IN PART 1 of this series, I outlined the three main arguments in Ravi’s talk, “Why I Am Not An Atheist.” Today, I will deal with the second point -- that without God, there is no ultimate meaning, therefore no hope.
The Christian apologist William Lane Craig, in a discussion with atheist philosopher Shelly Kagan, made the same argument (Search YouTube for “Craig Kagan Debate”).
Since the naturalist does not believe in an afterlife and since the universe is predicted to end sometime in the far future and everything will die anyway, then there is no ultimate meaning and our lives do not really matter anyway. In other words, the Nazis were neither right nor wrong as they tortured the Jews because everyone’s existence ends anyway.
Kagan was quick to point out the flaw in this sort of reasoning. How do you go from saying “since life has no ultimate meaning” there is therefore “no meaning at all?” The torture surely mattered to the Jews who were undergoing it. It mattered even to some Nazis who realized the horror of what they have done afterwards and scarred them for life.
To use a more recent example, it is wrong to say that since there is no ultimate meaning, then it doesn’t matter that people were killed or hurt during the recent attacks in Paris or that innocents were also killed or hurt as Paris retaliated at Syria.
Just because something doesn’t last forever doesn’t mean it doesn’t hold meaning. You give a box of chocolates or a bouquet of roses to your loved one knowing full well those things won’t last more than a few days. You spend time with them, talking, playing games, or watching a movie. Do those things last? No. Are they meaningless? I doubt if you would agree.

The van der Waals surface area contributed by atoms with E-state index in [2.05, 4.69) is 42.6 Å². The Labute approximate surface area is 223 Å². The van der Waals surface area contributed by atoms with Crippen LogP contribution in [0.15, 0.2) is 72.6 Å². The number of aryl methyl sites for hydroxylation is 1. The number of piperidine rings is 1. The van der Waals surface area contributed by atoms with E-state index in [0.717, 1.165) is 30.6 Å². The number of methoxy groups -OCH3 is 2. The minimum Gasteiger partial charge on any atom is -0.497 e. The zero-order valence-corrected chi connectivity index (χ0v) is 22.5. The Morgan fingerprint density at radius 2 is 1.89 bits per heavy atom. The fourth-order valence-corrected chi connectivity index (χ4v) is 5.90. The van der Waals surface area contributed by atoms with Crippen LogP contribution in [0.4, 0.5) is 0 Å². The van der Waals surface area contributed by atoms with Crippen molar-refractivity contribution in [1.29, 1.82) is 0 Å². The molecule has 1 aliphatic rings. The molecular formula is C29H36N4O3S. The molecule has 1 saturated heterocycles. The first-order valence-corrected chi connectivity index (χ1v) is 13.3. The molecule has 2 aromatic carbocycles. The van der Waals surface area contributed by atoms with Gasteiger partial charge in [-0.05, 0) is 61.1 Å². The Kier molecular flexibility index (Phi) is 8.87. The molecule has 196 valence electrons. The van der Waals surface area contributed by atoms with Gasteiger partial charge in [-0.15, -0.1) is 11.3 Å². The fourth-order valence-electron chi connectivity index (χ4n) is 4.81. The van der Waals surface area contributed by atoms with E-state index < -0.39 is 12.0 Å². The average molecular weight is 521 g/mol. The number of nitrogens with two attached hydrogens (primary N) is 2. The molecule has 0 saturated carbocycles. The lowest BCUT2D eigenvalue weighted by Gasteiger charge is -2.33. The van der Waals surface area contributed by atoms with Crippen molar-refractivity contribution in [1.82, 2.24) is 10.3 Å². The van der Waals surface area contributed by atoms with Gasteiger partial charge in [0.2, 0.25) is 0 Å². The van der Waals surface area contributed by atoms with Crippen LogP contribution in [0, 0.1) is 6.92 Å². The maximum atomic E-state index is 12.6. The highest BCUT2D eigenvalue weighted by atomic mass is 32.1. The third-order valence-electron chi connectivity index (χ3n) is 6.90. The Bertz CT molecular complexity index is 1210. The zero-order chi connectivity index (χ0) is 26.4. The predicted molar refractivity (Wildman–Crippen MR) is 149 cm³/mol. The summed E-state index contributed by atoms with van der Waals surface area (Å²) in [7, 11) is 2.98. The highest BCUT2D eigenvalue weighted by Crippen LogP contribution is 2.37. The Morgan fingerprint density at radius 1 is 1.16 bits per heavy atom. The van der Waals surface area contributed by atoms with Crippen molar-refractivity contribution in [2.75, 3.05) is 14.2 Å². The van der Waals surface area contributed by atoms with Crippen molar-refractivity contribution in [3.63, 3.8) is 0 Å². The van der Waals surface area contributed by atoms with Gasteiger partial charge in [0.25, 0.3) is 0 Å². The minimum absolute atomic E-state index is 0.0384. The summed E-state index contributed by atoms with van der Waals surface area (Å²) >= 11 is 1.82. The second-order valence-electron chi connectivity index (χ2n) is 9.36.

Do our lives become meaningful only because someday after we die, we can sit around sipping heavenly coffee with Jesus, swapping stories about the good old times on earth?
On the contrary, I can use Christianity to argue that life on earth is meaningless (except for around 5 minutes of it). The central teaching of Christianity is that Jesus died for man’s sin and his death acts as a substitute for our own.
And so, even if one has done evil most of his life but makes a deathbed confession (like the “good” thief crucified alongside Jesus), he is deemed worthy to enter the pearly gates. So those 5 minutes you spend confessing your sin, feeling sorry for what you have done, and asking Jesus into your life as your Lord and Savior, becomes the sum total of your life. Everything else you have done is meaningless. Every little bad or good that you did is rendered moot and pointless.
Now, preachers make that sound like such a grand thing. That God himself gave you that precious chance to “repent and be saved.” But let’s put this back in the context of the examples we used above. It means that the Nazi who tortured and killed Jews, but survived and later on made a deathbed conversion to Christianity, is now in heaven -- while the Jews he murdered are now in hell (since Jews don’t believe that Jesus is the messiah).
It also means that the terrorist suicide bomber in Paris is roasting in hell alongside the atheist Parisians he bombed (I’m not saying that all Parisians are atheists but I’m assuming some of them were). I hope you see the absurdity of this picture.
Think about that now. How meaningful are the lives of these “souls” now suffering in hell? All their little victories, their art, music, laughter, joy and love were all for nothing because they didn’t accept Jesus' "offer" of salvation. Zacharias criticizes the meaninglessness of atheistic philosophy yet is blind to the senselessness of his own doctrine. The Buddhist doctrine of karma, reincarnation, and continual striving for enlightenment makes more sense than this.
I myself do not know whether or not there is an ultimate meaning after all, but that does not prevent me from finding meaning NOW, from finding joy and sharing it with my loved ones NOW. Your life matters, not because someone else says it matters, but because you yourself recognize that it does.